Conquering the "Fitness Drop-Out" Syndrome

Written by Libby Norris

Many of us appreciate the benefits of fitness. We understand that regular activity makes our bodies stronger. We recognize that our heart will function more efficiently. We understand that we will experience an improved level of circulation and there is an array of chemical exchanges that will motivate a more positive outlook on life. However, none of these benefits are attainable if fitness is not a regular and consistent aspect of our lifestyle. Far too often, individuals are duped into short-term, quick fixes that bring some immediate consequence, but no long lasting impact. 

Statistically, the experts report an alarming fifty-percent of newcomers to fitness, drop-out in the first six months of starting a new program.1 Many aspire to fitness, but fewer seem able to adhere to the commitment to bring about healthy and necessary changes. 

One of the most common reasons for drop-off is the experience itself. Many individuals do not enjoy exercise. Therefore, activity selection is critical to anyone's success. Tapping into recreation or movements that are motivating, is the key to sticking with it. The media is clever at creating the temptation to jump on board with the latest fitness craze. Be certain though that this new craze has a connection that runs deeper than the over-inflated promises to find the perfect body. The following are some suggestions to assist you in conquering the fitness drop-out syndrome. 

Having a plan and giving careful consideration to this plan is the first step to making this a permanent addition to your life. Remember, long term adherence is the secret to success. Your plan needs to include a starting point that is attainable and do-able. Look for fitness options that include a small percentage of challenge, but not too much. Over-doing it in the initial stages of any exercise program, can leave you feeling defeated and over-whelmed. A sense of accomplishment is critical when beginning any new endeavor. 

Keep your steps small and steady. Taking big leaps into unknown waters can be a pathway to frustration. It's unreasonable to expect that someone new to fitness would conquer a marathon in the first six weeks of beginning their fitness regime. If running is one of your ambitions, then tackle your goal by first registering in a "learn to run" program. There are many steps in the overall achievement of any fitness goal.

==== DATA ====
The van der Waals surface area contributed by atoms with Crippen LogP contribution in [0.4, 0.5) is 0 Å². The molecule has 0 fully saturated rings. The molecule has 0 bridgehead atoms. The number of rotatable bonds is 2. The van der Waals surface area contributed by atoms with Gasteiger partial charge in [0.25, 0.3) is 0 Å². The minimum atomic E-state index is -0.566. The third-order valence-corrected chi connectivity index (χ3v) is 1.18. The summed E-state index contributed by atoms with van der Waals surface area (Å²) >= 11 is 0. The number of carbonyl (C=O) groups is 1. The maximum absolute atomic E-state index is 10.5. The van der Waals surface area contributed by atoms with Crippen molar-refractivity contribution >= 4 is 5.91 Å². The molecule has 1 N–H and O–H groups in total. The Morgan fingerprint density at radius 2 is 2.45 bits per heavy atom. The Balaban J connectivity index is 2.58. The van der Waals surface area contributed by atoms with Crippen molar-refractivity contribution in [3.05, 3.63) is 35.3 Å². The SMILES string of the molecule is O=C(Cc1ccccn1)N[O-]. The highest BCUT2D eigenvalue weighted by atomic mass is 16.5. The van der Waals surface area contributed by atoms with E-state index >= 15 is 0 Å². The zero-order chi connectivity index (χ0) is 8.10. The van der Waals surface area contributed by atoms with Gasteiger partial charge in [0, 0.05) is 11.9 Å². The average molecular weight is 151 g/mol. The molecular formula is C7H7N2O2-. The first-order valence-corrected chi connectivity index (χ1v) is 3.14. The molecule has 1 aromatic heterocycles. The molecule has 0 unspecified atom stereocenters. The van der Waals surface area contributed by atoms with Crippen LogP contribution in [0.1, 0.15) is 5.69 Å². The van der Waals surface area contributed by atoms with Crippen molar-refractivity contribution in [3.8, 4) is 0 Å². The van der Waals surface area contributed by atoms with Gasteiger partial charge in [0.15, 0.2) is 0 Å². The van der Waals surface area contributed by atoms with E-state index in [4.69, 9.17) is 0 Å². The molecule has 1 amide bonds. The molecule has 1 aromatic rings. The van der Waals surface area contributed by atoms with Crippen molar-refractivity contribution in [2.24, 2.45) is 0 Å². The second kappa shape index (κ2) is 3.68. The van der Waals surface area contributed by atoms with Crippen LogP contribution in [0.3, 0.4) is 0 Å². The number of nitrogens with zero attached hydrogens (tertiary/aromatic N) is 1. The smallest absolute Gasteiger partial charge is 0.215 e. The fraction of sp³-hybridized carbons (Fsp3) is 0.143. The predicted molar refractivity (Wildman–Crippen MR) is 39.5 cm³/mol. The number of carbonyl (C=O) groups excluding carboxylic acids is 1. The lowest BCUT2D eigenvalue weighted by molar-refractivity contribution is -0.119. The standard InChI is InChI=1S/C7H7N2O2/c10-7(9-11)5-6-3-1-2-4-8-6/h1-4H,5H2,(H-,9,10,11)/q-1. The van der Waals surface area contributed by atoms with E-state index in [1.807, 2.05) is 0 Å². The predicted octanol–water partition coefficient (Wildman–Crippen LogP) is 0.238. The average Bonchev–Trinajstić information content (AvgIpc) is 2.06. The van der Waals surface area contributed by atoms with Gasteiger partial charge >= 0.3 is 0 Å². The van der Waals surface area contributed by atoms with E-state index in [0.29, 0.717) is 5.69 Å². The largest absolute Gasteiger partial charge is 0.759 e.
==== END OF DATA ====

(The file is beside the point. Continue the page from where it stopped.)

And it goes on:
Any new plan is better served with systems of accountability. Choosing to pursue fitness with a buddy is often a great way to keep your fitness on track. Even the most disciplined of participants welcome the interaction and commitment tied to working out with someone else. Buddies provide an outlet for discussion and communication. They can be a necessary sounding board and provide you with excellent feedback on your progress. They can also inject a very healthy percentage of competition that will keep you both motivated and pressing for your goals. 

We often have many smaller goals tied to a primary one. Remember to keep health first on your list of goals. Don't compromise your health in an effort to rush or short-cut the very natural process of physical change. It's important to remind yourself that you did not arrive at this point in your life over-night. Therefore, the pathway to a more excellent way cannot be traveled in just a few short weeks. Log your daily achievements in a journal so you can remind yourself frequently where you have come from. 

Consequences are a result of choices, and choices are responsible for positive change. Adding fitness to your life is a great choice and if you stick with it, there will be many positive consequences.

1. Gabert, T. E. (1989, April). Attitudes, beliefs, and models in adherence to exercise and sport. Paper presented at the Annual Meeting of the American Alliance for Health, Physical Education, Recreation, and Dance, Boston, MA. ED 309 160

Always consult your health care professional before making any significant changes in your dietary habits or your physical activity routines.

*©, 2013 Trademark of Kellogg Company used under license by Kellogg NA Co

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